CT History: The Glastonbury Cows Make History

When I was growing up, we used to joke that there were more cows in Glastonbury than people, and perhaps there were. That’s no longer the case, but this afternoon I came across this article, which made me smile. You go, girls!

 

From the newsletter of  New England Historical Society.

In the early days of the fight for women’s voting rights, Connecticut’s Glastonbury Cows were the stars of the show. In June of 1869 the tax collector in Glastonbury, Conn. asked two elderly sisters to pay their road tax early, which they did. Abby and Julia Smith were then surprised when the town accidentally billed them for the tax again in October.image
When they asked that the town correct the matter, the tax collector, Albert Crane, refused. When they tried to enter Town Meeting to raise the issue, they were turned away. And thus, two suffragettes were born.
The Smiths were wealthy, quite possibly the wealthiest home in Glastonbury. Their father was a one-time clergyman who pursued a career in law. He left his daughters a large land holding, investments and a farm. Their mother left them a sizable inheritance, as well.
The frustrated sisters paid the tax a second time, but they were furious about their lack of political power. They began attending women’s suffrage rallies. And with the passing years, their frustration grew. Their taxes were increased. And in 1874, they were told they could not let the tax go unpaid in exchange for a 12 percent interest charge – a courtesy afforded other taxpayers.
The Smiths became convinced that their taxes were only being increased on properties owned by women, and that they couldn’t delay payment because they were women. They became convinced that modern women needed a vote, and decided to stop paying taxes until they could.
“Taxation Without Representation,” was their rallying cry. The Smiths joined a group of women suffragist activists who chose taxes as their protest weapon of choice. Abby Smith was a regular writer on the topic:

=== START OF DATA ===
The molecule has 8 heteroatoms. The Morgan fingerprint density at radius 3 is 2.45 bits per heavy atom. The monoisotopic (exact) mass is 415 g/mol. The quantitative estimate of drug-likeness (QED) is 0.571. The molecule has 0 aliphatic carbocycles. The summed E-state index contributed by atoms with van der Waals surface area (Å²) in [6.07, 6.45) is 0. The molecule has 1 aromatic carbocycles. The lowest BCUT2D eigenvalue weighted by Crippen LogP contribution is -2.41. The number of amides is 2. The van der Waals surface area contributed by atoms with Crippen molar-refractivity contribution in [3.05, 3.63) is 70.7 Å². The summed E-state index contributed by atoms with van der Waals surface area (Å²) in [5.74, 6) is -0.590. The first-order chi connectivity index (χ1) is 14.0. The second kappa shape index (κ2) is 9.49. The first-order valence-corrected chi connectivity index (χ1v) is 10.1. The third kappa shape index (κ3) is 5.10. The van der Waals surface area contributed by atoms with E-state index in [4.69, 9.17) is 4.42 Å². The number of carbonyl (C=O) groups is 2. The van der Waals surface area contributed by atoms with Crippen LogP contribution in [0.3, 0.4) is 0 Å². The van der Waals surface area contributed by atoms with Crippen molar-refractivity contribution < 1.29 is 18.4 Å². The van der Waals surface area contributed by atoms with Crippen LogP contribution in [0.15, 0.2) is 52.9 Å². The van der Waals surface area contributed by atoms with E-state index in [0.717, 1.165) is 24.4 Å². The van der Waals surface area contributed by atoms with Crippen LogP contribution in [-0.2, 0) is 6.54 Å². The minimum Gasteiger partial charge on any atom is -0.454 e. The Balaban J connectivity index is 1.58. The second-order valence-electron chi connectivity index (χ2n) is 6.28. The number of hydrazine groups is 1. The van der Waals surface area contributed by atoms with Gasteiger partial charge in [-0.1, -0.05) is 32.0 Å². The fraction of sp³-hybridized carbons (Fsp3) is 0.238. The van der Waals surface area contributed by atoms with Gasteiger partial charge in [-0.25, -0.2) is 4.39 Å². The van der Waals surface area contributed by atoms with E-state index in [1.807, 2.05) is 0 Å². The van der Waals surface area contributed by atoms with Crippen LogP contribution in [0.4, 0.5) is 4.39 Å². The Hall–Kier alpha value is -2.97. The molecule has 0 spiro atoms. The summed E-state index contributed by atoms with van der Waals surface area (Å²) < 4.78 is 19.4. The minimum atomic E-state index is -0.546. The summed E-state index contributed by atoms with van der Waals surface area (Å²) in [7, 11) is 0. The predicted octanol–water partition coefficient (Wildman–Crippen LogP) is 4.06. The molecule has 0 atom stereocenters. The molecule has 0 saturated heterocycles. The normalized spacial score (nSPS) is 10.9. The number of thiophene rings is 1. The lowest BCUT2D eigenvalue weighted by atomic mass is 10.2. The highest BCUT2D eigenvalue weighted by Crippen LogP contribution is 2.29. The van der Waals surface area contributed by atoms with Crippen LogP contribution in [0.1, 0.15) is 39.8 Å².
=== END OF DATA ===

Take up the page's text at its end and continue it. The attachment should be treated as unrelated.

“We have lately sent a day in celebrating the heroism of those who threw overboard the tea; but how trifling was the tea-tax, and how small the injustice to individuals compared with this one of our day!”
In 1874, the matter came to a head when the tax collector sized seven cows from the Smith sisters and auctioned them off to pay the taxes. The sisters used a straw buyer to retrieve most of the cows, and the story of the Glastonbury sisters and their cows went international.
As the story blossomed, it sparked heated newspaper columns. The Smith sisters’ critics argued that the pair were receiving all sorts of services in exchange for their money: roads, schools, police protection, etc. In one clumsy analogy, a writer noted they were like children, who also couldn’t vote. The arguments against the two only made their case stronger.
The supporters of the Smiths, on the other hand, took great pleasure in promoting their story. Those who didn’t see the rightness of the Smiths arguments were: “too stupid to think, too selfish to feel for others, or too cowardly to stand up for the right not yet lifted into popular recognition.’
The cows themselves, meanwhile, became celebrities and knickknacks woven out of their hair were hot sellers at fundraising bazaars that promoted voting rights for women. Julia published a popular book, Abby Smith and Her Cows. For several years through 1878 the process of seizing part of the sisters’ herd of Alderneys in lieu of tax payment and the Smiths buying them back continued.
Because of their Alderney cows, the Smiths were celebrated at rallies, testified to congress and were dinnertime conversation in homes across America. In 1878, at the age of 81, Abby died in July. In 1879, Julia, age 87, decided to marry for the first time, and her husband began paying the taxes on her property, and she repaid him. A compromise of love.
Julia Smith did not contain her feminism to tax protests and suffrage. She also published, in 1876, the only translation of the Bible written by a woman. Julia’s father was a student of the Sandemanian school of Christianity, which believed worship needed a conscious, mental act rather than being a spiritual matter. The apple apparently didn’t fall far from the tree.
Julia, curious about what might have been altered in the King James version of the Bible, decided to translate it herself from Greek, Hebrew and Latin texts. Her texts were literal and made no effort to update the language or provide context to Biblical stories.
In 1881, tax collector Crane was voted from office. When the town charged that several thousand dollars were missing, he said his books had been stolen and he couldn’t square accounts. “I’m not surprised at anything he says,” Julia wrote.
In 1886, Julia died having relocated from Glastonbury to Hartford. Like many early suffrage agitators, she died without seeing women vote. It would be the 1890s before women were voting in some elections in Connecticut and 1920 before women voted nationwide.

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